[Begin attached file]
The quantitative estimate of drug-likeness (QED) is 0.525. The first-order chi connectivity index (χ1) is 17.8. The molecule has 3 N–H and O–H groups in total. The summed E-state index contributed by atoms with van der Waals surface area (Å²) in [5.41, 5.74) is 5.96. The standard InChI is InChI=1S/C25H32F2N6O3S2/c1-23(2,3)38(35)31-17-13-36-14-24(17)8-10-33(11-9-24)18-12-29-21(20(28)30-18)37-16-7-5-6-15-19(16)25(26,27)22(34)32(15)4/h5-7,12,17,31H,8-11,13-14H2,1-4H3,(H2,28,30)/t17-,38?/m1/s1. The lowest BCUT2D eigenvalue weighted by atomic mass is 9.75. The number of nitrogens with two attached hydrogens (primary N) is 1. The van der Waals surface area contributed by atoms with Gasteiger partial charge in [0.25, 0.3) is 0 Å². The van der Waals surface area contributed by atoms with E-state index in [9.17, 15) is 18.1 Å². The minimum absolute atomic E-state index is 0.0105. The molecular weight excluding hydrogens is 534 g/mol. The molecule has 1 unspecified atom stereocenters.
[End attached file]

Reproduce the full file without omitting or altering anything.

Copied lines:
The quantitative estimate of drug-likeness (QED) is 0.525. The first-order chi connectivity index (χ1) is 17.8. The molecule has 3 N–H and O–H groups in total. The summed E-state index contributed by atoms with van der Waals surface area (Å²) in [5.41, 5.74) is 5.96. The standard InChI is InChI=1S/C25H32F2N6O3S2/c1-23(2,3)38(35)31-17-13-36-14-24(17)8-10-33(11-9-24)18-12-29-21(20(28)30-18)37-16-7-5-6-15-19(16)25(26,27)22(34)32(15)4/h5-7,12,17,31H,8-11,13-14H2,1-4H3,(H2,28,30)/t17-,38?/m1/s1. The lowest BCUT2D eigenvalue weighted by atomic mass is 9.75. The number of nitrogens with two attached hydrogens (primary N) is 1. The van der Waals surface area contributed by atoms with Gasteiger partial charge in [0.25, 0.3) is 0 Å². The van der Waals surface area contributed by atoms with E-state index in [9.17, 15) is 18.1 Å². The minimum absolute atomic E-state index is 0.0105. The molecular weight excluding hydrogens is 534 g/mol. The molecule has 1 unspecified atom stereocenters.